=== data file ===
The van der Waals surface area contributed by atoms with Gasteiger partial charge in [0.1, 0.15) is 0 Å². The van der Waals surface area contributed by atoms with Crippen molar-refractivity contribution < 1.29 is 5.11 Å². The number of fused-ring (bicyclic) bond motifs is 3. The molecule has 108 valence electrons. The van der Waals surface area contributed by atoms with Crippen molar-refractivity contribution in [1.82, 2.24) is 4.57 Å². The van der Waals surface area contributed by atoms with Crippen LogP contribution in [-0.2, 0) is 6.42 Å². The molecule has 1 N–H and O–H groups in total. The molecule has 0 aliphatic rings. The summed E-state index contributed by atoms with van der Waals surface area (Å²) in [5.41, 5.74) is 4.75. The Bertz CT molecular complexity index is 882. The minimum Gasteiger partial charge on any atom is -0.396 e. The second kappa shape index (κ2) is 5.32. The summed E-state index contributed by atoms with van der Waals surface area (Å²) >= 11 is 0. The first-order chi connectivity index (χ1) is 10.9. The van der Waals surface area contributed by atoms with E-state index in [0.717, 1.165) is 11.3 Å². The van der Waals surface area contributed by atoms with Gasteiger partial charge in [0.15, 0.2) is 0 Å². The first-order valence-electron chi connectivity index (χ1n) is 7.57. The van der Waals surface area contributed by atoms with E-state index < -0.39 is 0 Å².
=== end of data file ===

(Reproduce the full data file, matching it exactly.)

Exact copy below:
The van der Waals surface area contributed by atoms with Gasteiger partial charge in [0.1, 0.15) is 0 Å². The van der Waals surface area contributed by atoms with Crippen molar-refractivity contribution < 1.29 is 5.11 Å². The number of fused-ring (bicyclic) bond motifs is 3. The molecule has 108 valence electrons. The van der Waals surface area contributed by atoms with Crippen molar-refractivity contribution in [1.82, 2.24) is 4.57 Å². The van der Waals surface area contributed by atoms with Crippen LogP contribution in [-0.2, 0) is 6.42 Å². The molecule has 1 N–H and O–H groups in total. The molecule has 0 aliphatic rings. The summed E-state index contributed by atoms with van der Waals surface area (Å²) in [5.41, 5.74) is 4.75. The Bertz CT molecular complexity index is 882. The minimum Gasteiger partial charge on any atom is -0.396 e. The second kappa shape index (κ2) is 5.32. The summed E-state index contributed by atoms with van der Waals surface area (Å²) >= 11 is 0. The first-order chi connectivity index (χ1) is 10.9. The van der Waals surface area contributed by atoms with E-state index in [0.717, 1.165) is 11.3 Å². The van der Waals surface area contributed by atoms with Gasteiger partial charge in [0.15, 0.2) is 0 Å². The first-order valence-electron chi connectivity index (χ1n) is 7.57. The van der Waals surface area contributed by atoms with E-state index < -0.39 is 0 Å².